I have always been a maker. I like to make things, especially with a sewing machine.
I think of a maker as an individual who enjoys the process of thinking through a plan and then manifesting that plan with her own hands. In the end, there is tangible evidence of her making–it could be a dress, or a fruit salad, a wooden foot stool, or a garden.
Often times, these makers make something only once and then move on. A maker likes to try new things and experiment with new techniques. A maker often sees something and wants to make one for herself. It can also be a very social thing–a maker takes classes and enjoys the act of making with others.
I believe this act of making can be very good for the soul. There is something wonderful about creating and then using the object that you have created. It is a deeply satisfying experience. If you are sad or lonely or bored, the act of making can make those feelings go away. It is therapeutic for many people.
These makers move into the next phase of making–practice. They learn everything they can about making a particular object by making it over and over again. They make a decision–consciously or not– to go deep instead of wide. They fill their lives with the materials and knowledge necessary to hone their skills.
Years later, they become fine crafts people in their area of making. When others see their work often times the first thing they say is, “How LONG did it take you to make THAT?” I eventually wrote a blog post called “All of My Life” which explains my response to that question.
The hours of practice is evident in the final product of their work. Some marvel at and some question the number of hours such a skilled crafts person has dedicated to her work. A dedicated crafts person accepts, even enjoys, the repetition and difficulty of creating her work. It is part of the process. They experience deep satisfaction from this.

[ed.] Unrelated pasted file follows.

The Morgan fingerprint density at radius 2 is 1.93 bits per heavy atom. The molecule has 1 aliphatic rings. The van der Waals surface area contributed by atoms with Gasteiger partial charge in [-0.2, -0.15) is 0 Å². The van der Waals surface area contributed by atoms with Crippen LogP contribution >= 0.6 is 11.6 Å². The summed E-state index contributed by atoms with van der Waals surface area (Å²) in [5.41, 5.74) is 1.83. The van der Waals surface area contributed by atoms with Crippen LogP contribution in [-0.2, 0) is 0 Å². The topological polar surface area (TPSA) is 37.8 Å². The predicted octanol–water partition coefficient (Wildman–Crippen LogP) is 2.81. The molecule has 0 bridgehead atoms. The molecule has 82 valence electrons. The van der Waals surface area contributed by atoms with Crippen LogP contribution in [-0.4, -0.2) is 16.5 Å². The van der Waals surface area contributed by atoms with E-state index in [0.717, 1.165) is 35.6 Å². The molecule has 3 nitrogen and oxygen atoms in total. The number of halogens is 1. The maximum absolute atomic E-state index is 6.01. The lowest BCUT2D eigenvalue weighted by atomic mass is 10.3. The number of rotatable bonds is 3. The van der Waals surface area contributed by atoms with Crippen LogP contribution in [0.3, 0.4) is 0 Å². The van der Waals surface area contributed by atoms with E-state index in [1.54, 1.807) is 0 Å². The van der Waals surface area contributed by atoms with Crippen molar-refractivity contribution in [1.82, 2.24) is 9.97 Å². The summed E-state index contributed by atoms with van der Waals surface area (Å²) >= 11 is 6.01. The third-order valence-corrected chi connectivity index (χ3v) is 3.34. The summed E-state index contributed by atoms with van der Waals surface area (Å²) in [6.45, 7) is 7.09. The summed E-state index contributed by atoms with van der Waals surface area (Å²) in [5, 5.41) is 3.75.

A fine craftsperson may some day wish to not only make something that is not only deeply beautiful and finely crafted, but also never been seen or done before. They begin to experiment with their craft and move it beyond its tradition. These crafts people have moved into the realm of art. They are working to transform their medium into unique creations that can only have come from their hands.
The real challenge for me has been my desire to continue to use traditional patchwork–the humble quilt block–as the foundation for my work. I do not want my quilts to look like landscape paintings, or photographs, or even abstract art. I want them to be firmly grounded in the tradition I come from.
I want to claim the quilt block as a legitimate path to making art. As I wrote in a recent residency application–I want to claim the quilt block in the way that Don Chihuly claimed glass, Anne Sexton claimed the personal, and Banksy claimed the wall. Is it possible to do this? I don’t know yet.
I have been called stubborn for wanting this. Many quilt artists actively avoid the word quilt when describing their work. They do this because the word quilt is charged with many connotations that are anti-art. Instead of claiming the word, they decide to rename themselves. That is okay. I get why they do it. I understand. But I, okay, maybe I am being stubborn, want to say that being a quilt maker grounded in tradition–whose quilts celebrate the geometric potential inherent in the traditional quilt block–can also mean being an artist.
Some times there are people out there who agree with me. This is always a good feeling.
Last week, I got news that Mark’s Garden has been invited to be part of the Quilts=Art=Quilts exhibit at the Schweinfurth Art Center in Auburn, New York.
I am very grateful for these opportunities to share my work. The days of affirmation are always good ones, but they are frequently followed by days of doubt. And in all the days between, I will stitch and stitch and stitch.
This post was modified and updated on September 29, 2017.